The wines are generally aged in oak for between 12 and 15 months, using barrels between one and seven years old, according to the estate. Annual production of Mas de Daumas Gassac rouge is around 100,000 bottles plus up to 4,000 magnums.

Aimé Guibert died in 2016 aged 91. The estate is today run by his sons, Samuel, Roman, Gaël and Basile Guibert. 


 

--------THE GRAPE--------

Viognier

Viognier is an incredible aromatic white grape variety. It is most famous for its heady peach and apricot-filled white wines of Condrieu and Chateau-Grillet in the northern Rhone Valley of France. Some decent examples have sprouted up across the south of France and in the new world most notably in California and Australia where it is hot enough to get it ripe enough.

 

--------THE REGION--------

Languedoc-Roussillon

Languedoc-Roussillon is the large wine region that covers the entire south of France. It is home to many different styles of wines, types of grapes and producers. It is often seen as the hub of interesting and exciting wines as well as a bed of cheaper/great value wines.

The best place to start when you are pairing food and wine is to think about the structural elements of both the food and wines. These elements are: sweetness, acidity, bitterness, umami, chilli heat and fat.

We have listed these elements in foods and how you can add wines with similar or contrasting elements to help create harmony in your matches.

Sweetness 

Sweet foods can overpower dry wines, white or red, making them appear acidic, neutral or bitter. In order to reduce this effect you should pair sweet foods with sweet wines. 

Acidity

Acidic foods, like fresh citrus, tomatoes or salads laden with vinaigrettes, will overpower the acidity in a wine making them appear flabby or less acidic than they were. In order to reduce this effect you should pair acidic foods with wines that have a higher acidity such as Champagne, Riesling or Sauvignon Blanc.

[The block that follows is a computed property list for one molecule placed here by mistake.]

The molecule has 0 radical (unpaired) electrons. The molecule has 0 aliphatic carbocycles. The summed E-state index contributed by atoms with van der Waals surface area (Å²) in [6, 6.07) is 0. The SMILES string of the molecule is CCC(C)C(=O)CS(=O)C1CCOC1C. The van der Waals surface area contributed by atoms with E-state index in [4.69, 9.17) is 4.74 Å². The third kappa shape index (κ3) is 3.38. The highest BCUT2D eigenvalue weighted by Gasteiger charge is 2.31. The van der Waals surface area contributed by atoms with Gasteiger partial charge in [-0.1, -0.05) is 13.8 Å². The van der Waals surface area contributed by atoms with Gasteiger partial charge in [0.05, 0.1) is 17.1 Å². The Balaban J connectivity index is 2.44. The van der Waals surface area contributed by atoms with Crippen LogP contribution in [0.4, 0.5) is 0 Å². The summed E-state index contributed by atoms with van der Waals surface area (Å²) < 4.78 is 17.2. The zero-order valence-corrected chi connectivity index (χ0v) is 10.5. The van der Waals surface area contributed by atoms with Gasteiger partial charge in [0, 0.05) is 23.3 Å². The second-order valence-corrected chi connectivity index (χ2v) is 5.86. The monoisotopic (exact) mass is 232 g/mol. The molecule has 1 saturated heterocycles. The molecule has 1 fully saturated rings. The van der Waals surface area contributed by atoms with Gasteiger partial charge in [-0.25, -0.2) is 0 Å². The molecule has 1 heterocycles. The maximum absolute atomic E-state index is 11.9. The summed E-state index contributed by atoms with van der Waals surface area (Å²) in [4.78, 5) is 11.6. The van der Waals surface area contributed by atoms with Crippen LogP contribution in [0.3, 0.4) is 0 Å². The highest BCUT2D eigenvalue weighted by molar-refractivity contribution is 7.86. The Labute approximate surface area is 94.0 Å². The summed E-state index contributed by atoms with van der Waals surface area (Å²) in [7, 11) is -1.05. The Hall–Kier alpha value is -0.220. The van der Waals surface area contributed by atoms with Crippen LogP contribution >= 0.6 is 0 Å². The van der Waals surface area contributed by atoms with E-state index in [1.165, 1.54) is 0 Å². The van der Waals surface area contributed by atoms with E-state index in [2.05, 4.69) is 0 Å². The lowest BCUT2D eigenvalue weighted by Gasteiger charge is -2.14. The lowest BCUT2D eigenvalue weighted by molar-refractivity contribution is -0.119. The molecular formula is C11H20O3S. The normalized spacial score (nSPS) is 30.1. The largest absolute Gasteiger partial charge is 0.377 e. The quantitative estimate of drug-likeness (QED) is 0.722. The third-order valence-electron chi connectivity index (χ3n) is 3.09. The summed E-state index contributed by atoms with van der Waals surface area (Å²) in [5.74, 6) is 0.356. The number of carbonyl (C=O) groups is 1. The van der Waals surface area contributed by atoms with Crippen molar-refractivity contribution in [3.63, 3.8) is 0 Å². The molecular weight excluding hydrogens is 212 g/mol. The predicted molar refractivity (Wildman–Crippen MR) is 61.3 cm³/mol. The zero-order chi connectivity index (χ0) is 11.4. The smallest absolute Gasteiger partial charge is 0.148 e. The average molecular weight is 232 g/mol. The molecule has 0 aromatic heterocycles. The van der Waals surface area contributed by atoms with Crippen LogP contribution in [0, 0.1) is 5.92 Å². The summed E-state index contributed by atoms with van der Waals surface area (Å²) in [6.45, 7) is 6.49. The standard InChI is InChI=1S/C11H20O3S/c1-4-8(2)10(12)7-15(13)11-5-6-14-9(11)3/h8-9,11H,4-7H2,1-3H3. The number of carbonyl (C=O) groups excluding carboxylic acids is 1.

Acidity is a key element in creating balance in a dish or a food-and-wine match. If the foods are going to reduce the acidity in the wines then you need to add your own bit of acidity by bringing a more acidic wine to the table. It is the same principle behind adding lemon juice to seafood dishes, as seafood tends to have quite low natural acidity.

Bitterness

If a food is high in bitterness then it will make the wine appear bitter, or it will increase the perception of bitterness (tannins) in the wine. In order to reduce this effect you should pair bitter foods with wines that are not lean with high acid.  Rather choose wines with some sweetness, fruit or viscosity.

Umami (Savoury)

Foods that are highly savoury, like mushrooms, will increase the bitterness or acidic perception we have in wines. In order to reduce this effect you should pair umami rich foods with wines that are fruity and do not have medium-high tannins. 

Often foods that are more savoury are best matched with white wines like Chardonnay or Soave as these do not big tannins but have lots of fruity flavours.

Chilli Heat

Chilli heat is similar to umami-rich foods.  They will increase the bitterness or acidic perception as well as the alcoholic burn we have in wines. In order to reduce this effect you should pair chilli heat rich foods with wines that are fruity and/or have higher sweetness levels.

Wines that are off-dry like many Gewürztraminers or Rieslings could work best with chilli foods like a curry as they will be both a bit sweet but also very fruity. If you aren't a white wine drinker then you could consider red wines that have lower tannins such as a Pinot Noir or Gamay Noir. 

Fatty

Foods that are high in fat will make the wines feel flabby and less fruity. In order to reduce this effect you should pair fatty foods with wines that have high acidity. This is similar to the rule of adding in acidity (in the form of citrus) to seafood to help to cut down the perception of fattiness.  

These suggestions (there are no rules that apply to everyone) will help you to think about how to create pairings. It often isn't helpful to think about 'red wine and red meat' or 'white wine and fish' because it is actually the structural elements of the wine and food that need to be balanced. It is the acidity in white wines that works well by cutting through the fattiness of a piece of fish but you could get that acidity in a Pinot Noir.